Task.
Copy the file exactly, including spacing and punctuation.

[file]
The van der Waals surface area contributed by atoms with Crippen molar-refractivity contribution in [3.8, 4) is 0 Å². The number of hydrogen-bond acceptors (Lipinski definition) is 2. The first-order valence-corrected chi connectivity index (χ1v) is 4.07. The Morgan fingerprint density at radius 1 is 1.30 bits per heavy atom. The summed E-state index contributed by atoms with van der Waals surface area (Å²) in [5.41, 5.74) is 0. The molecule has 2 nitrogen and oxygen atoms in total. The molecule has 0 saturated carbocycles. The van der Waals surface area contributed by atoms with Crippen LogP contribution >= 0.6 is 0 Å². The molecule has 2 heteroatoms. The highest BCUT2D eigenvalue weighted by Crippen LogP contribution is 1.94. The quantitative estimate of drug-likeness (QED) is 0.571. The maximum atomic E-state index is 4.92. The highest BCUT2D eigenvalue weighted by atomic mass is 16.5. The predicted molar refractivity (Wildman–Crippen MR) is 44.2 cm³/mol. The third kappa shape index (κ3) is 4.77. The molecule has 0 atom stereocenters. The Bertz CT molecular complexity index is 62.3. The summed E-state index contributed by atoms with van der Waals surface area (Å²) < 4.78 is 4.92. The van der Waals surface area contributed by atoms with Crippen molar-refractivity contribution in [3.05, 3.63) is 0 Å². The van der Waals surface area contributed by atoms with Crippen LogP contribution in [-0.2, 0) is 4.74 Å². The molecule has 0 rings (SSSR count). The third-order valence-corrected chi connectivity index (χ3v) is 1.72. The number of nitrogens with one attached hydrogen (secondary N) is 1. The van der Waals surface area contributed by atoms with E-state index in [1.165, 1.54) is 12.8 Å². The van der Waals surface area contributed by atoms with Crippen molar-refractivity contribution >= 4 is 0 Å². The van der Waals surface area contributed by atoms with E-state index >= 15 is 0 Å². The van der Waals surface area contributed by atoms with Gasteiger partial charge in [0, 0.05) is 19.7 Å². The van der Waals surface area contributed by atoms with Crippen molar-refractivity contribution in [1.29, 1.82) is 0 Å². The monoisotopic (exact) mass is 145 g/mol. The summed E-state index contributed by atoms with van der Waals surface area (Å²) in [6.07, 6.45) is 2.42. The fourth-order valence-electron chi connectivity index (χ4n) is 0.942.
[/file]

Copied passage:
The van der Waals surface area contributed by atoms with Crippen molar-refractivity contribution in [3.8, 4) is 0 Å². The number of hydrogen-bond acceptors (Lipinski definition) is 2. The first-order valence-corrected chi connectivity index (χ1v) is 4.07. The Morgan fingerprint density at radius 1 is 1.30 bits per heavy atom. The summed E-state index contributed by atoms with van der Waals surface area (Å²) in [5.41, 5.74) is 0. The molecule has 2 nitrogen and oxygen atoms in total. The molecule has 0 saturated carbocycles. The van der Waals surface area contributed by atoms with Crippen LogP contribution >= 0.6 is 0 Å². The molecule has 2 heteroatoms. The highest BCUT2D eigenvalue weighted by Crippen LogP contribution is 1.94. The quantitative estimate of drug-likeness (QED) is 0.571. The maximum atomic E-state index is 4.92. The highest BCUT2D eigenvalue weighted by atomic mass is 16.5. The predicted molar refractivity (Wildman–Crippen MR) is 44.2 cm³/mol. The third kappa shape index (κ3) is 4.77. The molecule has 0 atom stereocenters. The Bertz CT molecular complexity index is 62.3. The summed E-state index contributed by atoms with van der Waals surface area (Å²) < 4.78 is 4.92. The van der Waals surface area contributed by atoms with Crippen molar-refractivity contribution in [3.05, 3.63) is 0 Å². The van der Waals surface area contributed by atoms with Crippen LogP contribution in [-0.2, 0) is 4.74 Å². The molecule has 0 rings (SSSR count). The third-order valence-corrected chi connectivity index (χ3v) is 1.72. The number of nitrogens with one attached hydrogen (secondary N) is 1. The van der Waals surface area contributed by atoms with E-state index in [1.165, 1.54) is 12.8 Å². The van der Waals surface area contributed by atoms with Crippen molar-refractivity contribution >= 4 is 0 Å². The van der Waals surface area contributed by atoms with E-state index >= 15 is 0 Å². The van der Waals surface area contributed by atoms with Gasteiger partial charge in [0, 0.05) is 19.7 Å². The van der Waals surface area contributed by atoms with Crippen molar-refractivity contribution in [1.29, 1.82) is 0 Å². The monoisotopic (exact) mass is 145 g/mol. The summed E-state index contributed by atoms with van der Waals surface area (Å²) in [6.07, 6.45) is 2.42. The fourth-order valence-electron chi connectivity index (χ4n) is 0.942.